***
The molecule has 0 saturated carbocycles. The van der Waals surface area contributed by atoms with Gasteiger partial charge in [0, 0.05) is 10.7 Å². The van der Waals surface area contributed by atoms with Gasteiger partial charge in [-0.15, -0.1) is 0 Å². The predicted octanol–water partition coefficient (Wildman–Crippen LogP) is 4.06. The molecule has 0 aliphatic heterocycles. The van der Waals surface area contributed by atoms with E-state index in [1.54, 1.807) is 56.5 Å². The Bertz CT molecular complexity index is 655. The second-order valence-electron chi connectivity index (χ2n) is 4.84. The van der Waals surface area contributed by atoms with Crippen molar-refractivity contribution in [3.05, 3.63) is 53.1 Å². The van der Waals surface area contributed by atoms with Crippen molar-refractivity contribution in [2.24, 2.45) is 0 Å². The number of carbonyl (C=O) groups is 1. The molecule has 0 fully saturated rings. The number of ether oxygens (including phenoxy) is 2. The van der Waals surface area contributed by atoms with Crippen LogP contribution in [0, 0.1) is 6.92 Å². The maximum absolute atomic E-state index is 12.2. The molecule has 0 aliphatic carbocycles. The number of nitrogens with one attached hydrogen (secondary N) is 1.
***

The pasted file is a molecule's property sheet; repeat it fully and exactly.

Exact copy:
The molecule has 0 saturated carbocycles. The van der Waals surface area contributed by atoms with Gasteiger partial charge in [0, 0.05) is 10.7 Å². The van der Waals surface area contributed by atoms with Gasteiger partial charge in [-0.15, -0.1) is 0 Å². The predicted octanol–water partition coefficient (Wildman–Crippen LogP) is 4.06. The molecule has 0 aliphatic heterocycles. The van der Waals surface area contributed by atoms with E-state index in [1.54, 1.807) is 56.5 Å². The Bertz CT molecular complexity index is 655. The second-order valence-electron chi connectivity index (χ2n) is 4.84. The van der Waals surface area contributed by atoms with Crippen molar-refractivity contribution in [3.05, 3.63) is 53.1 Å². The van der Waals surface area contributed by atoms with Crippen molar-refractivity contribution in [2.24, 2.45) is 0 Å². The number of carbonyl (C=O) groups is 1. The molecule has 0 fully saturated rings. The number of ether oxygens (including phenoxy) is 2. The van der Waals surface area contributed by atoms with Crippen LogP contribution in [0, 0.1) is 6.92 Å². The maximum absolute atomic E-state index is 12.2. The molecule has 0 aliphatic carbocycles. The number of nitrogens with one attached hydrogen (secondary N) is 1.